The above three episodes along with number 57 were all written by story creator and developer Art Wallace, which shows that already by September 1966 Dark Shadows was reinventing itself storywise to such a significant degree that contradictions in continuity would present themselves even if episodes in question were written by the same writer. Burke did acknowledge to Malloy in episode 45, a Francis Swann episode, that he’d been a fair employer to him when he was just starting out working on the boats of the Collins fleet; but in keeping with the opportunistic nature of Burke’s character, this was only after Malloy had offered to make a deal with him, which Burke must have surely understood would greatly benefit his own interests.
Intent on finding out everything he can about what led to Malloy’s death, Burke goes to the sheriff’s office.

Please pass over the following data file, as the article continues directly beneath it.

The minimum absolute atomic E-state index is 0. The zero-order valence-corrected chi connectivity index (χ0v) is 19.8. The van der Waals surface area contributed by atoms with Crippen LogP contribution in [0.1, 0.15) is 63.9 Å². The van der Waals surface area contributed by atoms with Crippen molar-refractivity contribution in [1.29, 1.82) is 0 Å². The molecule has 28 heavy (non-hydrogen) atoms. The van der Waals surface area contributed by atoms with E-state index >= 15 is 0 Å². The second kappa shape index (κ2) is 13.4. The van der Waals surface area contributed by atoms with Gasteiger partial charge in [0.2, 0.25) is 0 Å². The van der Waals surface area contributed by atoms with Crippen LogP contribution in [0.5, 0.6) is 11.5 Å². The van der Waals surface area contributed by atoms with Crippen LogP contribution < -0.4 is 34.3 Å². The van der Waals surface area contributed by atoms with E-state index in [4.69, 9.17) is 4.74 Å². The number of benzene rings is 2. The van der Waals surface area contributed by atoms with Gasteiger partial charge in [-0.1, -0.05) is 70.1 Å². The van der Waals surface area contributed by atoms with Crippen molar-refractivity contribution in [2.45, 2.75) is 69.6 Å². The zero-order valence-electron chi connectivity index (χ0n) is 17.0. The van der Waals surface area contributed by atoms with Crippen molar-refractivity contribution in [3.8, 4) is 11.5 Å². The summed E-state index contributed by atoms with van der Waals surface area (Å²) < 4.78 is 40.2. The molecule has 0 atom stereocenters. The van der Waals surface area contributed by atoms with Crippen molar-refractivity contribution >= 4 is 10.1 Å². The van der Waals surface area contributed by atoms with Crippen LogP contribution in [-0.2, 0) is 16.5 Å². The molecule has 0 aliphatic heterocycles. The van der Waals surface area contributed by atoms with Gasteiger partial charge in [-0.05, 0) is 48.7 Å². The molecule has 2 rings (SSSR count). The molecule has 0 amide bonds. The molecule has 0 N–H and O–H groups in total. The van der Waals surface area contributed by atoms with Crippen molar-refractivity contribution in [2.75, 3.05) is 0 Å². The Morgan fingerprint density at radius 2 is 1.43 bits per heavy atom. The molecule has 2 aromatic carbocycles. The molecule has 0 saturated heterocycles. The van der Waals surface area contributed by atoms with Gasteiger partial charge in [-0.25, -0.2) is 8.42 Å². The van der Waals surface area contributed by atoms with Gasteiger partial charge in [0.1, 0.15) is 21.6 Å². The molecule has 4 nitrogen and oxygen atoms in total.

The sheriff knows when Malloy was drowned based on the time when his watched stopped.
Sheriff Patterson still doesn’t know who telephoned Malloy at his house at ten thirty the night he drowned, because Mrs. Johnson the housekeeper doesn’t know who it was, and because Patterson isn’t bright enough to check with the phone company.
Given what Burke knows about the particulars leading up to the meeting Bill arranged at Roger’s office, it seems ironic to the point of insult that he should find himself being questioned as a potential suspect in Malloy’s death.
It may seem odd that Burke should be a suspect in the matter, given what the viewer knows about the events leading up to the meeting. But what the sheriff knows in this case may be limited to what Malloy may have told him about Burke just days ago. Recall that in episode 32 Malloy had paid a visit to the sheriff’s office. We don’t know why Malloy was there, because the sheriff took the opportunity to ask Bill for advice in his investigation of the missing brake valve from Roger’s car.